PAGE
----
Where is This?

In my writing, especially the historicals, setting is important. I spend many hours drawing maps of my fictional towns, showing the placement of a school, a church, a saloon, and the layout of the streets. I find this exercise grounds me in the place and gives me a stage where the characters can act out their stories.  Even Lottie, of The Man for Her, who lives on a farm is anchored in place by the town of Prospect.

The setting of my work in progress is not cooperating. This is a contemporary story with a mature hero/heroine love affair. They are both farmers, so the nearby town is less relevant to the story, but it is relevant to me, the author. Until I can nail down the setting to my satisfaction, I have trouble getting the characters to play their roles. Frequently, I have to backtrack to set them in physical spaces, and figure out how they got there from where they were in the previous scene. The result can be disjointed and awkward. I need to find “home” for these characters.

One of the constraints for my setting is the action of the story. My heroine has to live in an area with a big enough population to support a farm-gate market. However, the characters need to interact on a village scale.  That is, lots of local gossip, everyone knowing everyone else’s business, the Women’s Institute, church bazaars, stockyard . . . In truth, my setting problems are the same problems that beset market farmers in real life. Live close enough to a city to sell your produce directly and the price of land is beyond your reach. Live in a more remote area and there aren’t enough local customers to make your business thrive. On-line marketing works for book sales and handcrafts, but you can’t sell fresh carrots through the mail.

I always make my settings fictional but usually based on an actual place. I have a regional place in mind, but, for the purposes of the novel, I need to narrow the scope to a single, farming community with a small town at its heart. And, I need a place name. What about Valleyfield? Valleyview? Both of those names show up in my Canadian atlas. Do they resonate? Many real towns use the founder’s name, like Campbellton, or Chesterville, but those names don’t contribute to the story unless the story concerns Campbells or Chesters. I need something more evocative. Meadows? Leeside? Cedar Creek?  Plenty? Sweetland?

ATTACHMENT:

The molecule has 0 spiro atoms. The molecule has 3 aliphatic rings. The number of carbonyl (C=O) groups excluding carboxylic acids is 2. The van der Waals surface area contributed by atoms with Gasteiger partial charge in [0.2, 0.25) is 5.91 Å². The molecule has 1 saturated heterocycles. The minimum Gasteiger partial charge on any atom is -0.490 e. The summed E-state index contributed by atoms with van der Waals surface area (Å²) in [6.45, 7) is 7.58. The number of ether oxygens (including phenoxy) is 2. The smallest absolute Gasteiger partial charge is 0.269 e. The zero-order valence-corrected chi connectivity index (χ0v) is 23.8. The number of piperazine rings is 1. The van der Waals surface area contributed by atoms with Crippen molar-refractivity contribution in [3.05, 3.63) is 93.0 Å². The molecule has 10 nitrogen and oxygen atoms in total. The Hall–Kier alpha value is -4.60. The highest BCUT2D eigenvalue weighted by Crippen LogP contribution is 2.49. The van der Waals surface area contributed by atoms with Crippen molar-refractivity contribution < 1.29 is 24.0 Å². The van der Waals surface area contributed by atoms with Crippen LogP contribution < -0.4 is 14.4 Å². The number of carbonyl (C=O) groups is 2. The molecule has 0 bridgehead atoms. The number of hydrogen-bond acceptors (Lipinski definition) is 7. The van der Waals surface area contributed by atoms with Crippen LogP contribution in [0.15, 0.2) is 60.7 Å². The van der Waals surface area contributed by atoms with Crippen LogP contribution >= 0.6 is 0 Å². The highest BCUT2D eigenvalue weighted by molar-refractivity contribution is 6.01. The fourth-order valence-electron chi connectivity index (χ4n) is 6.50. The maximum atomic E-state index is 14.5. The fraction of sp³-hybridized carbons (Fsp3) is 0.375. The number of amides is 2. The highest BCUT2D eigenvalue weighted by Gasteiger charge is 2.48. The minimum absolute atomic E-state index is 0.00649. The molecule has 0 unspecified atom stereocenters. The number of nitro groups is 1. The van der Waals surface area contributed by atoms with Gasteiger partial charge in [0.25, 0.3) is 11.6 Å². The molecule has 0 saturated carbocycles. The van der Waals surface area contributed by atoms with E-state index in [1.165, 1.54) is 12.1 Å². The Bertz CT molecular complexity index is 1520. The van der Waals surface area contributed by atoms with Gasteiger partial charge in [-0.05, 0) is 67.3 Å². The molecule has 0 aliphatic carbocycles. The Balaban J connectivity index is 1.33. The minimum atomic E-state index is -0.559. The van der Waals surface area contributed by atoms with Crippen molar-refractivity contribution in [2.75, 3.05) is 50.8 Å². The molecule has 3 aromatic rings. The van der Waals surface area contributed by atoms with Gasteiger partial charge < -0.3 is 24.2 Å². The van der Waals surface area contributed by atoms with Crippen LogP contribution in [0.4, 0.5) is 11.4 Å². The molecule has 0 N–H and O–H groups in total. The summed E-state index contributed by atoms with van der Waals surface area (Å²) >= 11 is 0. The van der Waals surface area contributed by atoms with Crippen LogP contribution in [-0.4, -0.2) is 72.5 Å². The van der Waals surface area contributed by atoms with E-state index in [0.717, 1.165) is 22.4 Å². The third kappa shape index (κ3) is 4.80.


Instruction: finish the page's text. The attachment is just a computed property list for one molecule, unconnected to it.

What do you think, dear readers? I really need to anchor this story on the land. Drop your suggestions into the comments section. If I use one of yours I’ll credit you on the title page of the book.

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2 Comments

  1. Carlene Neeve

    Loved reading this Alice. Valleyview sounds like an Alberta town but not sure. How about MEADOWLAND? You mentioned meadows. As far as I know there isn’t a town called that. However, there is a district in Medicine Hat with that name. Another thought is CEDAR RIDGE. The strangest town names can be found in Saskatchewan. Imo a lot of Ontario names are ….Ville.
    Good luck and I hope a lot of people make many suggestions.
    Big hugs!

    • Alice Valdal

      Thanks for your comment, Carlene. Meadowland has a nice ring to it. I agree that “ville” gets a bit boring. I’ve also toyed with “vale” or “dale” endings. Odd how sometimes the right name just pops into my head, other times I have to try a whole bunch of stuff before I find the one that feels right. Cheers, Alice

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